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Matthew Sharritt, Ph.D.

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Teaching Philosophy

 

Educating others requires a strong commitment, the ability to communicate, and resourcefulness. Upon entering graduate school, I started my work as a teaching assistant and considered it as a potential career. Nothing compares to the feeling of satisfaction from a former student expressing gratitude for helping them reach their goals and having made a positive contribution in their lives.

Following are several components that outline my teaching philosophy:

A Clearly Delineated but Flexible Pedagogy

Starting on the first day with the course syllabus, a teacher should have a logical order of topics that cover an appropriate breadth and depth for a course. While this provides structure to the course, it should also be subject to review and modification as needed. Frequently I have observed students struggling with a topic that needs further explanation or perhaps due to an inappropriate scaffolding structure (perhaps the topic would be better suited later in the course after building up more material through other topics). Based on student feedback, additional explanation may be needed to fulfill student needs. I have found it important to constantly question my plan of attack, and simulate seeing the material for the first time in order to assess its difficulty from a student’s point of view.

Additional feedback can also be obtained from other instructors and students through discussion and feedback forms. I have always valued discussing pedagogy and difficulty structure with professors to get a feel for what they think works best, as well as making and receiving suggestions for improvements. Student feedback at the start of the class (asking students what their expectations for the course) as well as mid-term and end-of-course evaluations are very beneficial for feedback on teaching and course material, and can offer improvements and optimizations for current and future courses.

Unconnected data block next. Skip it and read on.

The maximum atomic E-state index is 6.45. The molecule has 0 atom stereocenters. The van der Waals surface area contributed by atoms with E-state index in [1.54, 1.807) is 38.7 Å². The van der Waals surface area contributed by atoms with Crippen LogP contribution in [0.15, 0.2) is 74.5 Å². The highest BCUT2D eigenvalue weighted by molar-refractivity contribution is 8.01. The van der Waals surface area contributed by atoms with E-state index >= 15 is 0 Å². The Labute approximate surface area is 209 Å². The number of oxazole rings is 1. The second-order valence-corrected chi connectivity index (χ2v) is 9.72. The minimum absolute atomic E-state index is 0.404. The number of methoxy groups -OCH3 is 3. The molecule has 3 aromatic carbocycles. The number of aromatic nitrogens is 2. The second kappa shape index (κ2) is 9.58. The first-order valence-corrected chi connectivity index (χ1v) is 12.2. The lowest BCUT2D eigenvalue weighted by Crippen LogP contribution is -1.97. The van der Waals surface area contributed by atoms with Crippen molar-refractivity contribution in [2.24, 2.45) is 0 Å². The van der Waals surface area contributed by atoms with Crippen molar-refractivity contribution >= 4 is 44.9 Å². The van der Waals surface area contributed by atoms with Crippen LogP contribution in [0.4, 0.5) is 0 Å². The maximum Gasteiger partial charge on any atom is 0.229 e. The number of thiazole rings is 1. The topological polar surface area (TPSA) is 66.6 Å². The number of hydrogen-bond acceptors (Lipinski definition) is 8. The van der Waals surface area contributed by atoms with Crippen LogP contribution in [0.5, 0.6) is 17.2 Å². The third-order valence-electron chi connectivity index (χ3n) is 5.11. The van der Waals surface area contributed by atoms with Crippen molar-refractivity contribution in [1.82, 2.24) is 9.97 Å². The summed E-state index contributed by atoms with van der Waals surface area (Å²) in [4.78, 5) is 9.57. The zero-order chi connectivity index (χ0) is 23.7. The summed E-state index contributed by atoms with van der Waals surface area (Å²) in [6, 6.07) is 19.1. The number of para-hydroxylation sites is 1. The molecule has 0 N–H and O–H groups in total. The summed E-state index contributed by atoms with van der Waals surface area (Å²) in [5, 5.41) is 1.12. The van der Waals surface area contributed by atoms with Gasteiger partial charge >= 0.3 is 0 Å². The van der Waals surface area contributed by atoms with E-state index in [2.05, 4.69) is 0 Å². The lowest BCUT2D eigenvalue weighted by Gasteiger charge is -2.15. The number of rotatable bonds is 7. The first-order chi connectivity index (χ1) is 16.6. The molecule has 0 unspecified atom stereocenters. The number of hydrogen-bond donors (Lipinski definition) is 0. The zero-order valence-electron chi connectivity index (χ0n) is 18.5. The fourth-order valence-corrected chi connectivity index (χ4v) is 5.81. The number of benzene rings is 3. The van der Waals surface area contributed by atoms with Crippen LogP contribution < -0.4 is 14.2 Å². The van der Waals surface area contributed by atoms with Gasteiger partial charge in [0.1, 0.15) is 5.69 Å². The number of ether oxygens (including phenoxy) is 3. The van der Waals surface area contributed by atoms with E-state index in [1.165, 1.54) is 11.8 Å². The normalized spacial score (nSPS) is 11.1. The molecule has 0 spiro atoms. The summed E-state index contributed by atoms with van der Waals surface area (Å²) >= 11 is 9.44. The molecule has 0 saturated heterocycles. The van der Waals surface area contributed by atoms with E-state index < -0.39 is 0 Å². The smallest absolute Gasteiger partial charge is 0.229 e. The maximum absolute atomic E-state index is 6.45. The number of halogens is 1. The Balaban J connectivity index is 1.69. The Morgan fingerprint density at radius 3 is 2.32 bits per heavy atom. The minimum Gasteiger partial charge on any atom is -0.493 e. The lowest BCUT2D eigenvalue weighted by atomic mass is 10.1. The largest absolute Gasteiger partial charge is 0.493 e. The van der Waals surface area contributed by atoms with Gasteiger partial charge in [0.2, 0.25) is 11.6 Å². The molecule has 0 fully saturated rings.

Incorporating Scaffolding and Appropriate Difficulty Structures

In my first few semesters of teaching, I observed a pattern with large and infrequent assignments. Most students waited until very close to the assignment deadline to work on the project. Large projects caused student headaches, panic, and supported cheating and negative attitude towards the course as assignments seemed extremely large and difficult. Usually the night before an assignment was due I was very busy answering questions and trying to help students that did not know what to do.

After a few semesters I proposed a different assignment structure, in which assignments were more frequent. While this meant more grading for me, it encouraged a more gradual scaffolding structure, in which each assignment was just slightly more difficult than the previous. In addition, it encouraged students to more frequently practice their skills. This frequent use would benefit students understanding through practice, so that they could overcome their weak spots much more easily (rather than discover them the night before a huge assignment was due). This drastically improved students’ attitudes towards the subject matter and built their confidence, and I overheard fewer discussions about students changing their major. Anything that can be done to improve student attitude towards the subject is key for their success in the course and the field.

Timely Feedback and Constructive Criticism

Email has also become a great source for answering students’ questions. I check email daily, even on the weekend, to ensure that students receive help quickly to get on the right track with their assignments. The students appreciate the quick feedback and the exchange of emails helps me monitor their progress. Previously I encouraged assignments to be submitted via email, so that I can respond in a timely fashion with constructive feedback on their work. I make it a priority to grade all assignments within a week of their deadline. Well-timed feedback is important to student development (before moving to other topics), and it is not fair to penalize a recurring mistake that could have been avoided by quick feedback.